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A Suite of Metrics for Network Attack Graph Analytics

  • Steven NoelEmail author
  • Sushil Jajodia
Chapter

Abstract

This chapter describes a suite of metrics for measuring enterprise-wide cybersecurity risk based on a model of multi-step attack vulnerability (attack graphs). The attack graphs are computed through topological vulnerability analysis, which considers the interactions of network topology, firewall effects, and host vulnerabilities. Our metrics are normalized so that metric values can be compared meaningfully across enterprises. To support evaluations at higher levels of abstraction, we define family groups of related metrics, combining individual scores into family scores, and combining family scores into an overall enterprise network score. The Victimization metrics family measures key attributes of inherent risk (existence, exploitability, and impact) over all network vulnerabilities. The Size family is an indication of the relative size of the vulnerability attack graph. The Containment family measures risk in terms of minimizing vulnerability exposure across security protection boundaries. The Topology family measures risk through graph theoretic properties (connectivity, cycles, and depth) of the attack graph. We display these metrics (at the individual, family, and overall levels) in interactive visualizations, showing multiple metrics trends over time.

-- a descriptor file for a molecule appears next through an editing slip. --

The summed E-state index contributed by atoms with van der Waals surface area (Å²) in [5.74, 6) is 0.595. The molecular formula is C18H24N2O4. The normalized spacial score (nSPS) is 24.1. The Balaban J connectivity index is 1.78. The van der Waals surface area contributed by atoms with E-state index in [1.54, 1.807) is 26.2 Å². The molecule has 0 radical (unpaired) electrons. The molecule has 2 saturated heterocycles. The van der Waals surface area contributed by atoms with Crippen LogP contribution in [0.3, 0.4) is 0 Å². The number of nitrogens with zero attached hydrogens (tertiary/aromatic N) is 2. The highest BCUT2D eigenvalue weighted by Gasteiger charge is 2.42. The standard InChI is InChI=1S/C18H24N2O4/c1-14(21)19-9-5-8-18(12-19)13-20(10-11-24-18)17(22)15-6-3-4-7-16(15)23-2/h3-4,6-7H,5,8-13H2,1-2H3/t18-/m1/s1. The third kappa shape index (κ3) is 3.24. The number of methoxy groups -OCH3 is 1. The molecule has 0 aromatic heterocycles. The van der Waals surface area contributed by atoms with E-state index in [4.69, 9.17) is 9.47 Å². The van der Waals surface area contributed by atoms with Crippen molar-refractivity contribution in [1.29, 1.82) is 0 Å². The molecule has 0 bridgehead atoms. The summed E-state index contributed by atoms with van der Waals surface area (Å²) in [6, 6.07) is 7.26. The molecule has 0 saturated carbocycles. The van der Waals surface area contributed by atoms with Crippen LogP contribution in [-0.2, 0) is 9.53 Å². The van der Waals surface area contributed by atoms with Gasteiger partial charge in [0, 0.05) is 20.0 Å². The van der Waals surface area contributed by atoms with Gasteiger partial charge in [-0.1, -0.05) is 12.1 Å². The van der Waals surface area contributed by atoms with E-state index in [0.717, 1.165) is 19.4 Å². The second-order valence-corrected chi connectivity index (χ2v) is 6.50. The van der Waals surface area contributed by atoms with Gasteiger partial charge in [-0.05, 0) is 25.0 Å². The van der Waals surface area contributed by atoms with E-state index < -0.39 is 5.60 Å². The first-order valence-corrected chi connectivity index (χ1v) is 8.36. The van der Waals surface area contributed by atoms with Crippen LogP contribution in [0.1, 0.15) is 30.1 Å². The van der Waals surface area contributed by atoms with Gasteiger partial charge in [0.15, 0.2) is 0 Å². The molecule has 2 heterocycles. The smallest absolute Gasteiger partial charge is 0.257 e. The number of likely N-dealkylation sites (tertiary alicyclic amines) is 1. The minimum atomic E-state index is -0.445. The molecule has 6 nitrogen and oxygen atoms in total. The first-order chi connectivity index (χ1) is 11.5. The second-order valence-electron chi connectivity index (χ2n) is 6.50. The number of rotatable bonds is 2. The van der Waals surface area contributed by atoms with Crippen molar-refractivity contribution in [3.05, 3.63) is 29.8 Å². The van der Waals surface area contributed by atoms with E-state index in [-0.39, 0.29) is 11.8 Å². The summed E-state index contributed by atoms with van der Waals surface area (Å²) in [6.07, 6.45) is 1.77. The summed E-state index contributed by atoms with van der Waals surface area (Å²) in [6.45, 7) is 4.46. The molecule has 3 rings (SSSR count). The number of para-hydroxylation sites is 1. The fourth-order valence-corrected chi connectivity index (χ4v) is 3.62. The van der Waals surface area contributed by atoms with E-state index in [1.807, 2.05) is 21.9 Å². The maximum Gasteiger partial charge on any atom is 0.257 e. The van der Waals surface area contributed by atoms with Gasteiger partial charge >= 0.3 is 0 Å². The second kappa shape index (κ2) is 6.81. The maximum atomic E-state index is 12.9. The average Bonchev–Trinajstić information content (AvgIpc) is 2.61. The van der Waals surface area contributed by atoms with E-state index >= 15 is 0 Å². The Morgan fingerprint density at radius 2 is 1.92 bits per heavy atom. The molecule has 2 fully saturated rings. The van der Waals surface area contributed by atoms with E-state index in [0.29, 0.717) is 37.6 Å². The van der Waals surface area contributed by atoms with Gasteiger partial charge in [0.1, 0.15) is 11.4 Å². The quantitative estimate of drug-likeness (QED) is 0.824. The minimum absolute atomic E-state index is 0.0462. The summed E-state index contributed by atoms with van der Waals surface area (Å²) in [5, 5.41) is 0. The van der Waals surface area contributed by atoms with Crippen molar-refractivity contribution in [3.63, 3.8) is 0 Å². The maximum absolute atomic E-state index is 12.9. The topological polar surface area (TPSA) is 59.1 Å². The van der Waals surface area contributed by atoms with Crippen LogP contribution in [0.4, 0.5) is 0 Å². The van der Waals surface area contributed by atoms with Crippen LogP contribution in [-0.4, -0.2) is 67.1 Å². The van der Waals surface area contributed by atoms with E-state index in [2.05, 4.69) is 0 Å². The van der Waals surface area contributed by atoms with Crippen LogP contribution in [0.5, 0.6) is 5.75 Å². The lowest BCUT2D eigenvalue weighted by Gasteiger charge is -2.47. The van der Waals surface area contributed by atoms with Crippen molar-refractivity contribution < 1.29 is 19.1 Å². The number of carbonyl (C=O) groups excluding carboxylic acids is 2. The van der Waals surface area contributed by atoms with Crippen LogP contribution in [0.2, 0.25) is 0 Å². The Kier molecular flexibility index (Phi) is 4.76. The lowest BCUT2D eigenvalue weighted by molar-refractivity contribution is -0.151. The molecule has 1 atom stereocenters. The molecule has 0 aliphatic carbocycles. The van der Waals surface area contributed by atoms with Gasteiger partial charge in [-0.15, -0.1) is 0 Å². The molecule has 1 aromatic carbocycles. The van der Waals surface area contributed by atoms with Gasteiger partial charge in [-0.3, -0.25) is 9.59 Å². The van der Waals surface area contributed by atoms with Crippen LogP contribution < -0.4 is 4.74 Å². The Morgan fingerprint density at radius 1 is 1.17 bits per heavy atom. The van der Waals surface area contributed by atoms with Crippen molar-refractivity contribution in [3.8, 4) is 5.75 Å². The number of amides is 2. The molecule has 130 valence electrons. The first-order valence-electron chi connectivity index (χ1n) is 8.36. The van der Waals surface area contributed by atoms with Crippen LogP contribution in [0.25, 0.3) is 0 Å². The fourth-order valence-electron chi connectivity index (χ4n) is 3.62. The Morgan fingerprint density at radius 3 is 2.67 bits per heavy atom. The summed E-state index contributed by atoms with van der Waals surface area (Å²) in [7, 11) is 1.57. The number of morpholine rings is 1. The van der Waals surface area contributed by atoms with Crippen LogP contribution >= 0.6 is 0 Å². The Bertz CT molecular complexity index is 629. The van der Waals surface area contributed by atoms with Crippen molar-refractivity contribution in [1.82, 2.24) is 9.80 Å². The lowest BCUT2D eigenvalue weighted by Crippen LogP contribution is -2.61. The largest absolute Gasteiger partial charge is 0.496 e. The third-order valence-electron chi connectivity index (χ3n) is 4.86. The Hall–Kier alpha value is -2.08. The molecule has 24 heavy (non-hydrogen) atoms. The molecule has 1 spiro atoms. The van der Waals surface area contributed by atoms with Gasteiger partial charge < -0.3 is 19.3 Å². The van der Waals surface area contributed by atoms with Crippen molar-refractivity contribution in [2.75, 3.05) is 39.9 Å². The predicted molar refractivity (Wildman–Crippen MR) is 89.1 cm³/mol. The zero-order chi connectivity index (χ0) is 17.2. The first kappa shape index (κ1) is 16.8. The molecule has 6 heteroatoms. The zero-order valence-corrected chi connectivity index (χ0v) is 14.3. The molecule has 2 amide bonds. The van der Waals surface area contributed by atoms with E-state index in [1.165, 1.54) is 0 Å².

Notes

Acknowledgments

The work of Steven Noel was funded in part by the MITRE Innovation Program (MIP) project CyGraph: Graph-Based Analytics and Visualization for Cybersecurity (project number EPF-14-00341), with George Roelke as MIP Cybersecurity Innovation Area Lead. The work of Sushil Jajodia was supported in part by the Army Research Office under grant numbers W911NF-13-1-0421 and W911NF-15-1-0576, by the Office of Naval Research under grant number N00014-15-1-2007, and by the National Science Foundation under grant number IIP-1266147.

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Copyright information

© Springer International Publishing AG 2017

Authors and Affiliations

  1. 1.The MITRE CorporationMcLeanUSA
  2. 2.Center for Secure Information SystemsGeorge Mason UniversityFairfaxUSA

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